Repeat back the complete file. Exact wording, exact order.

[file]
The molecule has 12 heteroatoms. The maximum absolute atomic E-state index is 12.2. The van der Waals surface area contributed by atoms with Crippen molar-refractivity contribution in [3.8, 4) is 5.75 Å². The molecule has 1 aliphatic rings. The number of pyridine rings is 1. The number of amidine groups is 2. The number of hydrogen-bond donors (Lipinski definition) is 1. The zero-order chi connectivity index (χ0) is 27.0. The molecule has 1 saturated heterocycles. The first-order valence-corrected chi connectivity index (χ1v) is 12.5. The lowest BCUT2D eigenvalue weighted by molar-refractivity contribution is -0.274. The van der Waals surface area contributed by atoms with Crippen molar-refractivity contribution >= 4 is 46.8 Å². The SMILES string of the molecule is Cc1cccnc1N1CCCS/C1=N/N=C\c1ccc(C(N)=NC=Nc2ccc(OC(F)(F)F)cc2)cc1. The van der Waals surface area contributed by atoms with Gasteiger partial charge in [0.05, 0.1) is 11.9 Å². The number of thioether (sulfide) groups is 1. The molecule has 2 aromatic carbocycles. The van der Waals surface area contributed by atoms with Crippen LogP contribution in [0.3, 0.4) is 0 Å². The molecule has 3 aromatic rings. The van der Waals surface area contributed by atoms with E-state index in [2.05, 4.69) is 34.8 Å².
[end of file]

The molecule has 12 heteroatoms. The maximum absolute atomic E-state index is 12.2. The van der Waals surface area contributed by atoms with Crippen molar-refractivity contribution in [3.8, 4) is 5.75 Å². The molecule has 1 aliphatic rings. The number of pyridine rings is 1. The number of amidine groups is 2. The number of hydrogen-bond donors (Lipinski definition) is 1. The zero-order chi connectivity index (χ0) is 27.0. The molecule has 1 saturated heterocycles. The first-order valence-corrected chi connectivity index (χ1v) is 12.5. The lowest BCUT2D eigenvalue weighted by molar-refractivity contribution is -0.274. The van der Waals surface area contributed by atoms with Crippen molar-refractivity contribution >= 4 is 46.8 Å². The SMILES string of the molecule is Cc1cccnc1N1CCCS/C1=N/N=C\c1ccc(C(N)=NC=Nc2ccc(OC(F)(F)F)cc2)cc1. The van der Waals surface area contributed by atoms with Gasteiger partial charge in [0.05, 0.1) is 11.9 Å². The number of thioether (sulfide) groups is 1. The molecule has 2 aromatic carbocycles. The van der Waals surface area contributed by atoms with Crippen LogP contribution in [0.3, 0.4) is 0 Å². The molecule has 3 aromatic rings. The van der Waals surface area contributed by atoms with E-state index in [2.05, 4.69) is 34.8 Å².